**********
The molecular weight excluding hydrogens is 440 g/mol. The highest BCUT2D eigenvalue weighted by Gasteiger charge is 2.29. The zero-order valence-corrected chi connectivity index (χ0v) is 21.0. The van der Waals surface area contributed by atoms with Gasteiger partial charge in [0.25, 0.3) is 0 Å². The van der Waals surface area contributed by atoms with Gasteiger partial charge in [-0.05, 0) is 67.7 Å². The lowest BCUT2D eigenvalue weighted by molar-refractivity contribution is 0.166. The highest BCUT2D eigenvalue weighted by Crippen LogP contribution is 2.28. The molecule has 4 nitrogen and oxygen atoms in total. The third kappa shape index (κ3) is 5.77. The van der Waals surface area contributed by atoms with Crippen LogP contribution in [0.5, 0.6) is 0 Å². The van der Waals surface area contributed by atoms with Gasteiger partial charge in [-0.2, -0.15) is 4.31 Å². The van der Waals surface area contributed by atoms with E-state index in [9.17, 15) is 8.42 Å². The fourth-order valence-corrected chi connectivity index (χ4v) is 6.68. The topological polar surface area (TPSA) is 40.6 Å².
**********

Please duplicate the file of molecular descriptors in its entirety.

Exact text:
The molecular weight excluding hydrogens is 440 g/mol. The highest BCUT2D eigenvalue weighted by Gasteiger charge is 2.29. The zero-order valence-corrected chi connectivity index (χ0v) is 21.0. The van der Waals surface area contributed by atoms with Gasteiger partial charge in [0.25, 0.3) is 0 Å². The van der Waals surface area contributed by atoms with Gasteiger partial charge in [-0.05, 0) is 67.7 Å². The lowest BCUT2D eigenvalue weighted by molar-refractivity contribution is 0.166. The highest BCUT2D eigenvalue weighted by Crippen LogP contribution is 2.28. The molecule has 4 nitrogen and oxygen atoms in total. The third kappa shape index (κ3) is 5.77. The van der Waals surface area contributed by atoms with Crippen LogP contribution in [0.5, 0.6) is 0 Å². The van der Waals surface area contributed by atoms with Gasteiger partial charge in [-0.2, -0.15) is 4.31 Å². The van der Waals surface area contributed by atoms with E-state index in [9.17, 15) is 8.42 Å². The fourth-order valence-corrected chi connectivity index (χ4v) is 6.68. The topological polar surface area (TPSA) is 40.6 Å².